Additional Traditional Chinese Therapies
Electro-acupuncture is a form of acupuncture where a small electric current is passed between pairs of acupuncture needles. Another term is percutaneous electrical nerve stimulation (PENS). This treatment can be very successful in treating chronic pain conditions.
Cupping refers to the ancient East Asian practice which involves a glass or plastic cup applied to the skin and the pressure inside the cup being increased. This helps to dispel stagnation (stagnant blood and lymph), thereby improving the flow of Qi. It is mainly used to treat respiratory diseases such as the common cold, pneumonia and bronchitis and musculo-skeletal conditions.
Moxibustion is a warming and tonifying technique that involves the burning of herbs (usually mugwort) over acupuncture points. This stimulates circulation, inducing a smoother flow of blood and qi, treating cold and dampness in the body. Moxa may be used indirectly by the burning of moxa held over the skin in a moxa stick. Other techniques use small rolls of moxa attached to the ends of inserted needles which project heat deeper into the acupuncture points.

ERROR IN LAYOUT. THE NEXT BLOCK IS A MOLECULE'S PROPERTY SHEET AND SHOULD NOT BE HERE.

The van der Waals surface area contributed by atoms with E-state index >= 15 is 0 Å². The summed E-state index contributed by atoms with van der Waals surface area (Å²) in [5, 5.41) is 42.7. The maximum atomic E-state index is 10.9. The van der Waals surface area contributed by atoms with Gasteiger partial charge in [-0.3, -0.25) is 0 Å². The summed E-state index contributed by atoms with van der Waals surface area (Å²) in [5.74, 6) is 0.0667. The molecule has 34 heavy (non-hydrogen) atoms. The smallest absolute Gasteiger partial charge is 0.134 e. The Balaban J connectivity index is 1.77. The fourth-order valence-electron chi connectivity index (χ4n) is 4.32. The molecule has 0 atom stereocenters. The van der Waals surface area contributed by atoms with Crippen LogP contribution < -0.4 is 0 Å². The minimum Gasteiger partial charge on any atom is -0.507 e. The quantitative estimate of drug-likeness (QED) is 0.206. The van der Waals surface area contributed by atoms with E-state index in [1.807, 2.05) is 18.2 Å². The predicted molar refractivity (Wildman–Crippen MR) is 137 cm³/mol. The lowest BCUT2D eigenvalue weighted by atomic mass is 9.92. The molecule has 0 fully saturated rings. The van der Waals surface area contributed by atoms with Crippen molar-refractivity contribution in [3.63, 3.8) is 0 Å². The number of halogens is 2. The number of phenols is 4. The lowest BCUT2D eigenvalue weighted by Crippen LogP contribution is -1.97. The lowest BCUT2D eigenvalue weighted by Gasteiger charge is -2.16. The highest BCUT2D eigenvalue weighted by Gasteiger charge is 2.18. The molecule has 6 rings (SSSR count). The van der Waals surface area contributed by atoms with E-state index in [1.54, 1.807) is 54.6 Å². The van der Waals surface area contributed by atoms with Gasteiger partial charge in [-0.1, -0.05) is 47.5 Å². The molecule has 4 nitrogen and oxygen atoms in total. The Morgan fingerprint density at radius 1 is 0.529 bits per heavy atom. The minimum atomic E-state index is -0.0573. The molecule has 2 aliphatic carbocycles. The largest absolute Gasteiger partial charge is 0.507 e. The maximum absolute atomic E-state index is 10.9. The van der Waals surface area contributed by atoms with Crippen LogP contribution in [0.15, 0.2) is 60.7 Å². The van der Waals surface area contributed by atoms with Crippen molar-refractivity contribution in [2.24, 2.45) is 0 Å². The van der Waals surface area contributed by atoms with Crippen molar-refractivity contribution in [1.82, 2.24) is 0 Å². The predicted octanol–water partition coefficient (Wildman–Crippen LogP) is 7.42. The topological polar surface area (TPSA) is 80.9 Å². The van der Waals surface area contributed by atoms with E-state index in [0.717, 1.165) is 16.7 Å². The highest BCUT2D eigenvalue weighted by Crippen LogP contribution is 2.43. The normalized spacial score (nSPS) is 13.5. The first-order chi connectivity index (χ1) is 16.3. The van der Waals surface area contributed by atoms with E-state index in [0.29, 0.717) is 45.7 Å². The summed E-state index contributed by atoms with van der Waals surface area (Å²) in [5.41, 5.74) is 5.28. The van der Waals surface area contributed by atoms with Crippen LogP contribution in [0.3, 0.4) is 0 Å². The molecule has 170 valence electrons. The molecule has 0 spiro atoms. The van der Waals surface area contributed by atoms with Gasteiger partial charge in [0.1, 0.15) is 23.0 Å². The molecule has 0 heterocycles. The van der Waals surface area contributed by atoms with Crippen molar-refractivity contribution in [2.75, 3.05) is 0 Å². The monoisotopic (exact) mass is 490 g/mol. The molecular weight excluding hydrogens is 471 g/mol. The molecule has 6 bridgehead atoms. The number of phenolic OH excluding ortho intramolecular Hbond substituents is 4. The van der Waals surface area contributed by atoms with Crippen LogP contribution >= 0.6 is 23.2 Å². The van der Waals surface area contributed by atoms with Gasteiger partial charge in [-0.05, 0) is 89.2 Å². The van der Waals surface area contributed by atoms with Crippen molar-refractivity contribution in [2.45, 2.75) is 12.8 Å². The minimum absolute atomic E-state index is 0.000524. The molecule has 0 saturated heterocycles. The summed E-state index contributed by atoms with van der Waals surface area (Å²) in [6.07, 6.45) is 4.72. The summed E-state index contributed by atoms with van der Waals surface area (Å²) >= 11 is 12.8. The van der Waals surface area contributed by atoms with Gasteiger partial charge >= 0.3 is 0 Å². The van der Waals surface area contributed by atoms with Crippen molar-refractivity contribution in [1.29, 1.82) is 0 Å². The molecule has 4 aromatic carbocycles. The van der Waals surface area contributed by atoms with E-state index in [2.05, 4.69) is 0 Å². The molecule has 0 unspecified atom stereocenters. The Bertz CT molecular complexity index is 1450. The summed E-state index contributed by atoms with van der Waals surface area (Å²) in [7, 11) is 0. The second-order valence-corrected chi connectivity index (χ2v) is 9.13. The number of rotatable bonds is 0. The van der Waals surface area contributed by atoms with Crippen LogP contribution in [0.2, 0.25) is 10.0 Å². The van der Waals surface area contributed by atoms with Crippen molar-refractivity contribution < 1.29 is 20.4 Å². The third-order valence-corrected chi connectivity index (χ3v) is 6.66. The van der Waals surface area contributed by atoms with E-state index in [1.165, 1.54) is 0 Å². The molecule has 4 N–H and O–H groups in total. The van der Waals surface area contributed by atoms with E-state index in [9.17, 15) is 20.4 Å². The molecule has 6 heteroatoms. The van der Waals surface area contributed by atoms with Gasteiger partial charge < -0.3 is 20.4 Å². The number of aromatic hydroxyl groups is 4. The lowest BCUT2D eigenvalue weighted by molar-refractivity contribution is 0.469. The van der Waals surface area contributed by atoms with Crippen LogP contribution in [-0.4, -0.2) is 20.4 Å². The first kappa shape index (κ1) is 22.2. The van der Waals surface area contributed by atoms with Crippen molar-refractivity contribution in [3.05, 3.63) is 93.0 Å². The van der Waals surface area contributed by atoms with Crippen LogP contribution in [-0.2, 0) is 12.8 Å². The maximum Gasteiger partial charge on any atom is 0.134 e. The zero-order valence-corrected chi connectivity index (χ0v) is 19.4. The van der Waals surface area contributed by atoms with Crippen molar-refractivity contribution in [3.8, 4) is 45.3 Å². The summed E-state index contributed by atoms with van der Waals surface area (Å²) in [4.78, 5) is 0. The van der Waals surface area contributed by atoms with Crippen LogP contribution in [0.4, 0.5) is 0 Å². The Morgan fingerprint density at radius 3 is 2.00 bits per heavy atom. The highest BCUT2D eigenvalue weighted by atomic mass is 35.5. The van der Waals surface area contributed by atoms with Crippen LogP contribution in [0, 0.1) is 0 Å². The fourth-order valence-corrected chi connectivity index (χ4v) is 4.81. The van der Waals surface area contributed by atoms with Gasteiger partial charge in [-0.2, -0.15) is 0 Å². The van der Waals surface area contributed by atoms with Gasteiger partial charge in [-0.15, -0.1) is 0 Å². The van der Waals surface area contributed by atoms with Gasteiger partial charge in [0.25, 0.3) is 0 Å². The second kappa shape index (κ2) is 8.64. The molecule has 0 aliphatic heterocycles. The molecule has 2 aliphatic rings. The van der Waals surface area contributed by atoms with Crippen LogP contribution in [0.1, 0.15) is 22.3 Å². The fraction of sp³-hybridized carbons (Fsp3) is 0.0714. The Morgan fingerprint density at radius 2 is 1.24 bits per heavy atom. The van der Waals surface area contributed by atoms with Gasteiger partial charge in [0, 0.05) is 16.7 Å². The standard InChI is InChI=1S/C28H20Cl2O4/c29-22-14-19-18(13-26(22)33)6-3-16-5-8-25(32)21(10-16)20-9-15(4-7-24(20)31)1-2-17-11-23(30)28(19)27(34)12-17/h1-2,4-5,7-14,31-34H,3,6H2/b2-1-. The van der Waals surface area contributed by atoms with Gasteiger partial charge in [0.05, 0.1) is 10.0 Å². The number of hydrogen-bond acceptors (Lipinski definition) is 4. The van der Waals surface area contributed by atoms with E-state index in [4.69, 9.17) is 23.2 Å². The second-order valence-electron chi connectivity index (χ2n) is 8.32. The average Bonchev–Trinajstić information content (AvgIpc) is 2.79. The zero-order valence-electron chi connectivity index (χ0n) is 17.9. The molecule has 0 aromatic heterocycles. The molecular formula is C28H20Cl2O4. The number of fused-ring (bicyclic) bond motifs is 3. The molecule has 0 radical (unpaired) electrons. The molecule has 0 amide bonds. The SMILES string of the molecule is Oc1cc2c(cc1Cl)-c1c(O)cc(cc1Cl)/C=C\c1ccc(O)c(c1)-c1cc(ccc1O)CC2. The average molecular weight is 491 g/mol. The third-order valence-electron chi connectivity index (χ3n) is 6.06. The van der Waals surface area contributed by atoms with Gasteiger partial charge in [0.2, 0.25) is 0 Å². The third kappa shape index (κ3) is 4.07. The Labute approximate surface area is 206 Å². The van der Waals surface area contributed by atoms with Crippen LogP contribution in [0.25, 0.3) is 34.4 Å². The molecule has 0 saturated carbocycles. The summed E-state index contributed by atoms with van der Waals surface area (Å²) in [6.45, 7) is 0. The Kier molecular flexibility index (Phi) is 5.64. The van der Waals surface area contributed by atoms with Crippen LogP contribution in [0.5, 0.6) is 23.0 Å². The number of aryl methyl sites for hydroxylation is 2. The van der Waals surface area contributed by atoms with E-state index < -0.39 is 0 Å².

Gua Sha is a healing technique used in Asia by practitioners of Traditional Medicine. It involves stimulation of the skin in pressured strokes, by a round-edged instrument; that results in the appearance of small red dots (petechiae) that are called ‘sha’, these fade in 2 to 3 days. Raising ‘sha’ removes blood stagnation considered pathogenic, promoting a return in normal circulation and metabolic processes. The patient may experience relief from pain, stiffness and upper respiratory problems.
Acupressure (Tui na) Massage
Tui na is a type of acupressure massage traditionally used in Chinese medicine. A range of techniques are used to free the flow of Qi, which if stagnated results in pain and stiffness. These techniques aid in the treatment of both acute and chronic musculoskeletal conditions, as well as many other conditions.